Nicholas Carroll, blogger and author of “Walk Away From Your Debt,” says the dot-com crash in the Silicon Valley in 2000-2001 foreshadowed the current wave of strategic defaulters. Looking back, he says, “people who walked away were back on their feet much sooner than people who tried to hang on.” He adds that cash — rather than a home — is increasingly the new nest egg.

With peace of mind today, Safronoff is focused on rebuilding his financial life and reconstructing his credit. He doesn’t regret walking away from his house but does not endorse it for other homeowners either.

“It was the right decision for me,” he says, “but for others it may not be right. There is no simple answer.”

Catherine New is a reporter with the Huffington Post Media Group.

For more on foreclosure and related topics see these AOL Real Estate guides:

More on AOL Real Estate: Find out how to calculate mortgage payments. Find homes for sale in your area. Find foreclosures in your area. Get property tax help from our experts.

 

Permalink | Email this | Comments

Source: http://realestate.aol.com/blog/2011/05/11/who-walks-away-from-a-mortgage-not-who-youd-expect/

credit encroachment certificate of deposit index appraiser title transfer of ownership remaining term

30-Year Mortgage Rate Falls to Another Record Low: 3.66%

Filed under: ,

By Marcy Gordon

WASHINGTON — The average U.S. rate on a 30-year fixed mortgage fell this week to a record low for the seventh time in eight weeks. Cheap mortgages have helped drive a modest recovery in the weak housing market this year.

Mortgage buyer Freddie Mac said Thursday that the average on the 30-year loan dropped to 3.66 percent. That’s down from 3.71 percent last week and the lowest since long-term mortgages began in the 1950s.

The average rate on the 15-year mortgage, a popular refinancing option, declined to 2.95 percent. That’s down from 2.98 percent last week and just above the record 2.94 percent reached two weeks ago.

The rate on the 30-year loan has been below 4 percent since December.

#fivemin-widget-blogsmith-image-118145{display:none;} .cke_show_borders #fivemin-widget-blogsmith-image-118145, #postcontentcontainer #fivemin-widget-blogsmith-image-118145{width:570px;height:411px;display:block;}

30 Year Vs. 15 Year Mortgagetry{document.getElementById("fivemin-widget-blogsmith-image-118145").style.display="none";}catch(e){}

Low rates could provide some help to the economy if more people refinance. When people refinance at lower rates, they pay less interest on their loans and have more money to spend.

Still, the pace of home sales remains well below healthy levels. Sales of previously occupied homes dipped in May to a seasonally adjusted annual rate of 4.55 million, although they are up from the same month last year.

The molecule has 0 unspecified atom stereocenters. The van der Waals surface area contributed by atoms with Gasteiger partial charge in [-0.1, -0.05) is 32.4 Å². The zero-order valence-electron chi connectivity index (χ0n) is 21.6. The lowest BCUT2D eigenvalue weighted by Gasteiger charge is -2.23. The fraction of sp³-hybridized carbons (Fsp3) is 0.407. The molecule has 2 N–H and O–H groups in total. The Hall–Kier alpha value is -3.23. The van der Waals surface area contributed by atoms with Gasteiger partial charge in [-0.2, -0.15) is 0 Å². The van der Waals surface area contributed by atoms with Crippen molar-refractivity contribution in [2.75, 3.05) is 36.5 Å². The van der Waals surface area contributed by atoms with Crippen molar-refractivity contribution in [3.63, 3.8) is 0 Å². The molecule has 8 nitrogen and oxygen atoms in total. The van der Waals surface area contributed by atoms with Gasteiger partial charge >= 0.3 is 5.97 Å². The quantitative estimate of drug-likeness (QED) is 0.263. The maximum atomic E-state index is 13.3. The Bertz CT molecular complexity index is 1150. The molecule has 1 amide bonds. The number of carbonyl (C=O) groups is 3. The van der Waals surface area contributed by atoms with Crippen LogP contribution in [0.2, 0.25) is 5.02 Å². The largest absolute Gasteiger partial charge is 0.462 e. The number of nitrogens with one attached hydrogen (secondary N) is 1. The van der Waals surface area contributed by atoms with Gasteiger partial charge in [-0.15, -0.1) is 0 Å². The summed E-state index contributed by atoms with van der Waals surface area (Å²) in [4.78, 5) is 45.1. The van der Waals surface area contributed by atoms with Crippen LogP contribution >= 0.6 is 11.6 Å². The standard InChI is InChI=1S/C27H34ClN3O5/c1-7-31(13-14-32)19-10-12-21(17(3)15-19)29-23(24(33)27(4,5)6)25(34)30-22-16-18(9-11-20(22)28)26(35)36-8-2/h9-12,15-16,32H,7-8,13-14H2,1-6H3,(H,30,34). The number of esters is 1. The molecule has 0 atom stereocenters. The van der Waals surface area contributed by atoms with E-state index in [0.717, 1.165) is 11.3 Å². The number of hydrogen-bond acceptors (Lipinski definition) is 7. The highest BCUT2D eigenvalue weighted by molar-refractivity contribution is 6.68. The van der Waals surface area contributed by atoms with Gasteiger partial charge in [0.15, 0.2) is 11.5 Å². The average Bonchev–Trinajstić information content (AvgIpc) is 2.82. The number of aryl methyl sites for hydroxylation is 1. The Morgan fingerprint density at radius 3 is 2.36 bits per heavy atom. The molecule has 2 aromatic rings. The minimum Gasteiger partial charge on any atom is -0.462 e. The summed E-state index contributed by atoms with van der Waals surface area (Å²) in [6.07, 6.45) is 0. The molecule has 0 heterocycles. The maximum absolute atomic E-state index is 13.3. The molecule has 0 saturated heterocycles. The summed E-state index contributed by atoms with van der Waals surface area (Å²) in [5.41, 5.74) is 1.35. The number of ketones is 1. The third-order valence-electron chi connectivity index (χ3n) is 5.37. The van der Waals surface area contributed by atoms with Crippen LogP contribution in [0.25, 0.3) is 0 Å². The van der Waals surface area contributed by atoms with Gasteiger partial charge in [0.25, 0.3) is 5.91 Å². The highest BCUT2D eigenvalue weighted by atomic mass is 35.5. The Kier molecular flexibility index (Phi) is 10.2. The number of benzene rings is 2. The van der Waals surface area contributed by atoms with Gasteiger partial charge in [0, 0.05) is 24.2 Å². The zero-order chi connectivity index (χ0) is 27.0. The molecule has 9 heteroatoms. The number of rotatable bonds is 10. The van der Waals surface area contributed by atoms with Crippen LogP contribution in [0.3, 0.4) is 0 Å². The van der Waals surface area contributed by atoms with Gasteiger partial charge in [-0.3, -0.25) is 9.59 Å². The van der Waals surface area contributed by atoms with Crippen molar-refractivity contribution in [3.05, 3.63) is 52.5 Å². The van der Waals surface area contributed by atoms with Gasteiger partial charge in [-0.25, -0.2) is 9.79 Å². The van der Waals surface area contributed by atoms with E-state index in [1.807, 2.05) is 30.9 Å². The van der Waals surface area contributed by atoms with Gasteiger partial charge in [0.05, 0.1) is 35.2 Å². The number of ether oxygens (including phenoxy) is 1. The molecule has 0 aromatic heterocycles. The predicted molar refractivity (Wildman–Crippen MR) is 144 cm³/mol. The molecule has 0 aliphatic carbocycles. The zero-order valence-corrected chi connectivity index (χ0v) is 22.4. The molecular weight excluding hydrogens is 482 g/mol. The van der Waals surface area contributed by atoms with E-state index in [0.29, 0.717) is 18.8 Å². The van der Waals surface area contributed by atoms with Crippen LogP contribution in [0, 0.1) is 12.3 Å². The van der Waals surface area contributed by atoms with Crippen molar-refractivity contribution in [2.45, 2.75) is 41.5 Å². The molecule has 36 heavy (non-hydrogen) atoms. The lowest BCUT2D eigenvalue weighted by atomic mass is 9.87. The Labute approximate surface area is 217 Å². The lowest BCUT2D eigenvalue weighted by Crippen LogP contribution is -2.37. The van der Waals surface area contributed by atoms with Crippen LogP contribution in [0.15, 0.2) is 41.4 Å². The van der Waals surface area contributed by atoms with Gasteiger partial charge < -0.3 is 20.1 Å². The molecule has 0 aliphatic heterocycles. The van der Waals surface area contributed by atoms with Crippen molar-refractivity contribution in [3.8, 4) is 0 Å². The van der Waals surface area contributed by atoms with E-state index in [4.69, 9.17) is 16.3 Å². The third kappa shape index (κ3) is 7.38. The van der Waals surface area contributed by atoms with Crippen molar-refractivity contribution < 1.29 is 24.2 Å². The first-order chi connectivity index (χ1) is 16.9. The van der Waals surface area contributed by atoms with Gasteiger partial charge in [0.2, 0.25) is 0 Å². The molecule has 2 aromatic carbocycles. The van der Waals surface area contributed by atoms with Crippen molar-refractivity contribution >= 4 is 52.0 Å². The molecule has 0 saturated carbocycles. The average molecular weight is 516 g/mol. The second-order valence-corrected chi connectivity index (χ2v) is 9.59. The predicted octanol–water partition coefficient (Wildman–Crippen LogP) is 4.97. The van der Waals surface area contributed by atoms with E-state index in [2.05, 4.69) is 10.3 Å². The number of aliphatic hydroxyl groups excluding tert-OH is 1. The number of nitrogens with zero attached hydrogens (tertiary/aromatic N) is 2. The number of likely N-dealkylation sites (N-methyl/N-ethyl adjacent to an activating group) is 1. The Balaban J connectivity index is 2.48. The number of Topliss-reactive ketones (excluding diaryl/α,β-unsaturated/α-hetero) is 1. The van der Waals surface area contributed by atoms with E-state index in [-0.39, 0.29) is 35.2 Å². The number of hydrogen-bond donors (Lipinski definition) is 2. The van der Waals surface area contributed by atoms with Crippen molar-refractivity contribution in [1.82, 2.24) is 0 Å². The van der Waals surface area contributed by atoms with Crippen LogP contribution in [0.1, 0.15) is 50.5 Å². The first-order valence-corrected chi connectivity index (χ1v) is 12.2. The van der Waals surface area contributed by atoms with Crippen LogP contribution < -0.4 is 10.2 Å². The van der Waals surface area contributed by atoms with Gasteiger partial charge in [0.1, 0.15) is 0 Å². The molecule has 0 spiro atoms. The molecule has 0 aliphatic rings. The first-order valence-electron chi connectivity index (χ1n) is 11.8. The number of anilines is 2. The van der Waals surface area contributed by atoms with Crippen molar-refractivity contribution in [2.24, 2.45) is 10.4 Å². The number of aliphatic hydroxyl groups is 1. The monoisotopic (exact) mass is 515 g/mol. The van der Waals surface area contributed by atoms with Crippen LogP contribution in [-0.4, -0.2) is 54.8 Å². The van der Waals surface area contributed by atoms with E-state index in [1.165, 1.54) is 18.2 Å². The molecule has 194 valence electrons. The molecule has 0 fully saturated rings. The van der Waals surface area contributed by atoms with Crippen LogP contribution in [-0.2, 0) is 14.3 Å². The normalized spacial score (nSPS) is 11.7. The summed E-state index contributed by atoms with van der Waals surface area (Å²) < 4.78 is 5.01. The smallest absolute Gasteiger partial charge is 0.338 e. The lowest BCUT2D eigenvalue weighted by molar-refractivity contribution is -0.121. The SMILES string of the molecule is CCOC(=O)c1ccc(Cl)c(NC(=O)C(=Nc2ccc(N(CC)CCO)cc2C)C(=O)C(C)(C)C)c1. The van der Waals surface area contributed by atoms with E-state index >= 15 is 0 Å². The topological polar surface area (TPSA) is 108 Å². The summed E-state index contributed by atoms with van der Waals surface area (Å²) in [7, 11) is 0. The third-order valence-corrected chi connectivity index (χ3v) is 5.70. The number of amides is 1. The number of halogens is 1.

Many people are still having difficulty qualifying for home loans or can’t afford larger down payments required by banks. Some would-be home buyers are holding off because they fear that home prices could keep falling.

The U.S. economy is growing only modestly and job creation slowed sharply in April and May. U.S. employers created only 69,000 jobs in May, the fewest in a year.

Mortgage rates have been dropping because they tend to track the yield on the 10-year Treasury note. Uncertainty about how Europe will resolve its debt crisis has led investors to buy more Treasury securities, which are considered safe investments. As demand for Treasurys increase, the yield falls.

And the yield will likely fall even lower now that the Federal Reserve has said it will continue selling short-term Treasurys and using the proceeds to buy longer-term Treasurys. That goal of the program is to drive long-term interest rates lower to encourage more borrowing and spending.

To calculate average rates, Freddie Mac surveys lenders across the country on Monday through Wednesday of each week.

The average does not include extra fees, known as points, which most borrowers must pay to get the lowest rates. One point equals 1 percent of the loan amount.

The average fee for 30-year loans was 0.7 point, unchanged from last week. The fee for 15-year loans was 0.6 point, down from 0.7.

The average rate on one-year adjustable rate mortgages fell to 2.74 percent from 2.78 percent last week. The fee for one-year adjustable rate loans was unchanged at 0.5 point.

Copyright 2012 The Associated Press. The information contained in the AP news report may not be published, broadcast, rewritten or otherwise distributed without the prior written authority of The Associated Press. Active hyperlinks have been inserted by AOL.

See also: 5 Things That Can Derail Your Home Sale Home Affordability: How Much House (or Apartment) Can I Handle? Home Costs: 4 Crucial Questions Reveal Hidden Expenses

%Gallery-158199% More on AOL Real Estate: Find out how to calculate mortgage payments. Find homes for sale in your area. Find foreclosures in your area. Find homes for rent in your area.

Follow us on Twitter at @AOLRealEstate or connect with AOL Real Estate on Facebook.

 

Permalink | Email this | Comments

Source: http://realestate.aol.com/blog/2012/06/21/30-year-mortgage-rate-falls-to-record-low/

certificate of deposit lease purchase money transaction closing costs public auction servicing FHA mortgage

The New Homeless: Living Behind the Wheel

Filed under: , , , ,

During the Great Depression, people who were forced to live in their cars were known as “Ford families.” Today, they go by the far more impersonal name of the “vehicular homeless,” and you can count 45-year-old Carey Fuller and her two daughters, 8 and 17, among them.